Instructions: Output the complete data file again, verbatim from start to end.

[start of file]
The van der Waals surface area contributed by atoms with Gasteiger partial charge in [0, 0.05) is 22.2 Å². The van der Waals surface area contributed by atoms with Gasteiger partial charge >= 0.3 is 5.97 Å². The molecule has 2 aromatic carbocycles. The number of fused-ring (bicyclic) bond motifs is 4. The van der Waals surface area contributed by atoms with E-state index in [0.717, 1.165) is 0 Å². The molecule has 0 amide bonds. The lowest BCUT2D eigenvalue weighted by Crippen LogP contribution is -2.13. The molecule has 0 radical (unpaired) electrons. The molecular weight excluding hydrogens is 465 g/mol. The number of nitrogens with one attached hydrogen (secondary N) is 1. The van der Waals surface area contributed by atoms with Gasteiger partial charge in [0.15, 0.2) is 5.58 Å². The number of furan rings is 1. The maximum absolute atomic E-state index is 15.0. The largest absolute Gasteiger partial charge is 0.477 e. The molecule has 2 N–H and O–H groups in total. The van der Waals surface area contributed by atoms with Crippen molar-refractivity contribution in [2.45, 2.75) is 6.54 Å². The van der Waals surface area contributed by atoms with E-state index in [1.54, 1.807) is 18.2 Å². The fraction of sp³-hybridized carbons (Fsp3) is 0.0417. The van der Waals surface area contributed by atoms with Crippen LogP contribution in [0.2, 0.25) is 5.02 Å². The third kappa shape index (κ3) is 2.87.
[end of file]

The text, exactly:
The van der Waals surface area contributed by atoms with Gasteiger partial charge in [0, 0.05) is 22.2 Å². The van der Waals surface area contributed by atoms with Gasteiger partial charge >= 0.3 is 5.97 Å². The molecule has 2 aromatic carbocycles. The number of fused-ring (bicyclic) bond motifs is 4. The van der Waals surface area contributed by atoms with E-state index in [0.717, 1.165) is 0 Å². The molecule has 0 amide bonds. The lowest BCUT2D eigenvalue weighted by Crippen LogP contribution is -2.13. The molecule has 0 radical (unpaired) electrons. The molecular weight excluding hydrogens is 465 g/mol. The number of nitrogens with one attached hydrogen (secondary N) is 1. The van der Waals surface area contributed by atoms with Gasteiger partial charge in [0.15, 0.2) is 5.58 Å². The number of furan rings is 1. The maximum absolute atomic E-state index is 15.0. The largest absolute Gasteiger partial charge is 0.477 e. The molecule has 2 N–H and O–H groups in total. The van der Waals surface area contributed by atoms with Crippen molar-refractivity contribution in [2.45, 2.75) is 6.54 Å². The van der Waals surface area contributed by atoms with E-state index in [1.54, 1.807) is 18.2 Å². The fraction of sp³-hybridized carbons (Fsp3) is 0.0417. The van der Waals surface area contributed by atoms with Crippen LogP contribution in [0.2, 0.25) is 5.02 Å². The third kappa shape index (κ3) is 2.87.